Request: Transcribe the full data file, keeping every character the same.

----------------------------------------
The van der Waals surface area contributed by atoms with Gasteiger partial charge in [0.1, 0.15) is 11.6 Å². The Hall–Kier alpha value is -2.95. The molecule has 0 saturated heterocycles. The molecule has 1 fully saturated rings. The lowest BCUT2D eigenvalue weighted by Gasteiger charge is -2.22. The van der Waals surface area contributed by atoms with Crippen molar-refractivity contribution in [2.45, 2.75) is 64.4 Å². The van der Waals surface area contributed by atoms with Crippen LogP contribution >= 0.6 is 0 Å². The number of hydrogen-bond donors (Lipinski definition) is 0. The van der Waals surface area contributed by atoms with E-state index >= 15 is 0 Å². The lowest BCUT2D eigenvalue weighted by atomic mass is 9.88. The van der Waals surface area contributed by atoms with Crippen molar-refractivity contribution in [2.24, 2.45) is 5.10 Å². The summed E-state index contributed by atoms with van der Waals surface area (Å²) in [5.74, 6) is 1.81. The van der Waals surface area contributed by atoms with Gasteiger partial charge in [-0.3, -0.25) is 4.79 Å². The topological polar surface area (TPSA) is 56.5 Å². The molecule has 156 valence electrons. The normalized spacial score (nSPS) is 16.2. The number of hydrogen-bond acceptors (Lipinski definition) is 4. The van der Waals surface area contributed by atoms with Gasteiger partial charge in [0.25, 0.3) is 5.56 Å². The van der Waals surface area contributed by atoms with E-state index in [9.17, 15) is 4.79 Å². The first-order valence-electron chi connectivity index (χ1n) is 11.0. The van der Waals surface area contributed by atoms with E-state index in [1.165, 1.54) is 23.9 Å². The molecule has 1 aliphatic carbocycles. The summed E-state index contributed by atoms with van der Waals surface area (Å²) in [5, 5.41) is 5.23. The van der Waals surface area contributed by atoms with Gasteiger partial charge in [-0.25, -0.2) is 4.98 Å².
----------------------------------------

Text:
The van der Waals surface area contributed by atoms with Gasteiger partial charge in [0.1, 0.15) is 11.6 Å². The Hall–Kier alpha value is -2.95. The molecule has 0 saturated heterocycles. The molecule has 1 fully saturated rings. The lowest BCUT2D eigenvalue weighted by Gasteiger charge is -2.22. The van der Waals surface area contributed by atoms with Crippen molar-refractivity contribution in [2.45, 2.75) is 64.4 Å². The van der Waals surface area contributed by atoms with Crippen LogP contribution >= 0.6 is 0 Å². The number of hydrogen-bond donors (Lipinski definition) is 0. The van der Waals surface area contributed by atoms with E-state index >= 15 is 0 Å². The lowest BCUT2D eigenvalue weighted by atomic mass is 9.88. The van der Waals surface area contributed by atoms with Crippen molar-refractivity contribution in [2.24, 2.45) is 5.10 Å². The summed E-state index contributed by atoms with van der Waals surface area (Å²) in [5.74, 6) is 1.81. The van der Waals surface area contributed by atoms with Gasteiger partial charge in [-0.3, -0.25) is 4.79 Å². The topological polar surface area (TPSA) is 56.5 Å². The molecule has 156 valence electrons. The normalized spacial score (nSPS) is 16.2. The number of hydrogen-bond acceptors (Lipinski definition) is 4. The van der Waals surface area contributed by atoms with Gasteiger partial charge in [0.25, 0.3) is 5.56 Å². The van der Waals surface area contributed by atoms with E-state index in [9.17, 15) is 4.79 Å². The first-order valence-electron chi connectivity index (χ1n) is 11.0. The van der Waals surface area contributed by atoms with E-state index in [1.165, 1.54) is 23.9 Å². The molecule has 1 aliphatic carbocycles. The summed E-state index contributed by atoms with van der Waals surface area (Å²) in [5, 5.41) is 5.23. The van der Waals surface area contributed by atoms with Gasteiger partial charge in [-0.25, -0.2) is 4.98 Å².